And because it’s a dry food with a longer shelf life of 6 months, we
can offer discounts on quantities that will save you money on shipping
When designing this food, we reviewed all the detailed information
we could get our hands on concerning other sugar glider staple food
We saw lots of staple foods (even foods for other pets) seem to be
promoting “special” ingredients in their food with the implication this
makes it better.
For example, taurine is a big buzz word in the pet food industry right
Chicken, which naturally contains taurine, is the main ingredient in
But there is no scientific evidence showing taurine to be of benefit to
sugar gliders, so we’re not going to hype it.
Wholesome Balance simply contains the best ingredient mix the limited
science we have on sugar glider nutrition allows us to put forth.
Plus, thanks to extensive testing, gliders really seem to love the
Over the last two years, we’ve also done some random field testing
of this product.
It did go through several iterations as we tested the
In our field testing, we’ve asked different customers to try the food
alongside any other free choice staple food they may have been
I’ll be honest with you, the first batch was not as palatable as the
version we are now publicly offering and these enhancements were made
as a direct result of community feedback.
Speaking of community feedback, community feedback was the impetus
for the new food.
While lots of sugar gliders love Zookeeper's Secret, some don't like
A glider that refuses to eat its food will not have enhanced personal
I believe many people tend to overfeed fresh foods, which often reduces
how much staple food the gliders will eat.
A simple test to see if your glider doesn't like the taste of its food
is to feed it only that food for one night, which will do no harm. You
may learn an important lessen on portion control of fresh foods!
We have also received a lot of correspondence about how the
Zookeeper’s Secret tends to dry out over time thus rendering it less
Many people prefer to use a softer pellet food like Zookeeper's Secret,
but the drying out issue has been one we’ve hoped to address for a very
long time and now we have an answer.
We are still fans of Zookeepers Secret. It is a gold standard
in the zoo community.
But because of the results of our own in-house review of the Wholesome
Balance product over the last two years, we’ve decided to go with
Wholesome Balance as the food for all of our sugar gliders (breeding,
non breeding, young and old) across the board.
We’ve also been using it over the last six months with half of our
weaning joey population with very pleasing results.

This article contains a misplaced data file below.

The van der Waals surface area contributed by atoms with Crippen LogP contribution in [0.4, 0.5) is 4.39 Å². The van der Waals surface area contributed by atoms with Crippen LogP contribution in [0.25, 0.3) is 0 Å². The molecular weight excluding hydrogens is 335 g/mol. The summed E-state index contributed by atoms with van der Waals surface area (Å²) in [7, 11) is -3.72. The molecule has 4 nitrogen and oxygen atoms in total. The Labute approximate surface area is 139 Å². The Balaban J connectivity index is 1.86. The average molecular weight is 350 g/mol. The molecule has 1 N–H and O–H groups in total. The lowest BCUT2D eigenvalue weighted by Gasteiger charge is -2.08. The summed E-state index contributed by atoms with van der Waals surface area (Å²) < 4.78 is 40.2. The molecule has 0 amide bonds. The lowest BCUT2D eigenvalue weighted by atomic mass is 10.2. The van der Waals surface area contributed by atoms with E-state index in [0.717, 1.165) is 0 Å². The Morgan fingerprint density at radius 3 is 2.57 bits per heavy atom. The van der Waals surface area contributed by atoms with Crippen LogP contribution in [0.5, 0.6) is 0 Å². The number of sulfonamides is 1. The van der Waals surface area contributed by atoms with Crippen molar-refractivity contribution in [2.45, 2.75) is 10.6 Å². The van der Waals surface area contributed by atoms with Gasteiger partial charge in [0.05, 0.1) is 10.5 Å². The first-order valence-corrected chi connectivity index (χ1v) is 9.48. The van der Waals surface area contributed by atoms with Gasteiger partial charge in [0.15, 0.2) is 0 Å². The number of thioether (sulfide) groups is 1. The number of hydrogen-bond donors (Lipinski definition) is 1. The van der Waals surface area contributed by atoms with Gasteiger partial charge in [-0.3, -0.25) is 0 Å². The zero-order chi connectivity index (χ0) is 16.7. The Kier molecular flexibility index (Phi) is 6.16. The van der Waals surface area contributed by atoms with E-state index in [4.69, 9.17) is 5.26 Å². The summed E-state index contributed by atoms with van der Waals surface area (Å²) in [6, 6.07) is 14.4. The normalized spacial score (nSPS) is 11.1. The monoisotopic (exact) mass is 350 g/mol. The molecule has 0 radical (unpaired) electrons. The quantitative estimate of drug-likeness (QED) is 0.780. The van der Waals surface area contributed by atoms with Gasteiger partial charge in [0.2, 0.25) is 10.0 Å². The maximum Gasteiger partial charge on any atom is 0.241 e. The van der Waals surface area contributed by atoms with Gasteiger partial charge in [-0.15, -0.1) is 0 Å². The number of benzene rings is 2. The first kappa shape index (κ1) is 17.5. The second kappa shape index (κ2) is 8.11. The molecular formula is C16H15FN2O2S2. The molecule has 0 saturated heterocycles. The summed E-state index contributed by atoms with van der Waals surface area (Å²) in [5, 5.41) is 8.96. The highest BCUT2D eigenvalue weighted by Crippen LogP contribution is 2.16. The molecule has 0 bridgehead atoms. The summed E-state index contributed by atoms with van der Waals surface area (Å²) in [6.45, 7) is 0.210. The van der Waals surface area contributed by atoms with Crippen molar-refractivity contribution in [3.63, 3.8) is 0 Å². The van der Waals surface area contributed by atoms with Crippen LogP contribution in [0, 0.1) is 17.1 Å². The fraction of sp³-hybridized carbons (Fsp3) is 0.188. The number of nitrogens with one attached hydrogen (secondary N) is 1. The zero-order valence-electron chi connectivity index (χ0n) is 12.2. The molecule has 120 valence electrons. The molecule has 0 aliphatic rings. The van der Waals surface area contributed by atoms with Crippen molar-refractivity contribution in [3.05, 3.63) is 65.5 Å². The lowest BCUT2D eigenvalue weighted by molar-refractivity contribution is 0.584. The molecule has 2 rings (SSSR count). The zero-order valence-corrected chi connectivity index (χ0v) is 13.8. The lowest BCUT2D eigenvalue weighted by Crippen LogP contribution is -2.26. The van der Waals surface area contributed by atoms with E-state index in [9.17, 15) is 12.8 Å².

We are in the process of now switching everyone over to Wholesome
Zookeeper’s Secret lovers, don’t worry. We will continue to carry this
food as an option for you. If what you are doing works, no need to change it.
It is a very high quality food that we’ve had great success with for over 8 years now.
Now, I feel I have to address the "hard pellet" question.
Zookeepers Secret has been embraced by the community for a long time
because it is a soft textured food.
Last decade, as gliders became more popular as pets, there was cautious
concern about the possibility of lumpy jaw in sugar gliders as a result
of feeding hard pellets.
Over the years, I’ve asked several veterinarians to address the
question on our website.
Several had agreed to do so, but none have come through for a simple
there really isn’t any reliable (scientific) information in the vet
community about sugar gliders having high incidents of lumpy jaw.
If you would like more information on our investigation of this issue
like to report a confirmed case of lumpy jaw in sugar gliders, see
Due to the lack of evidence concerning the lumpy jaw issue, I made
an informed decision to feed the Wholesome Balance without softening
with water first.
As stated earlier, I’ve had a significant number of gliders (half of
our population) on Wholesome Balance for two years now with no evidence
jaw or other jaw or gum problems of any kind. I can make no
statement on the use of other hard pellet foods, but all indications
lead me to personally believe that Wholesome Balance will not increase
the risk of lumpy jaw or other non-specific jaw or gum disease in sugar
Manufactured with integrity and high quality ingredients, Wholesome
Balance Chicken and Brown Rice Blend is the only dry
sugar glider food using animal protein as the primary ingredient.
While your sugar gliders will savor the taste, they won't care about
human grade animal protein, the finest grains, all natural
preservatives, and no meat byproducts - that's for
For more information on this food and full ingredient list,
If you will be placing an order in the next 30 days or so, you will receive a
sample of Wholesome Balance with your order. Please let us know what you
and your gliders think of this new sugar glider food!
'Til next time, in good health for you and your gliders, we sign off
in appreciation of all of you who share great glider adventures with
----->=< ---->=< ---->=< ---->=<
Your resource for safety first, expert
advice on our sugar glider friends!
>=<---- >=<---- >=<---- >=<----
That's it for this month's GliderVet Newsletter. I hope you liked what
we had to offer! If you have any stories, questions, pictures, suggestions
for topics - anything glider - you would like to share or see covered in the
GliderVet newsletter, please send them here.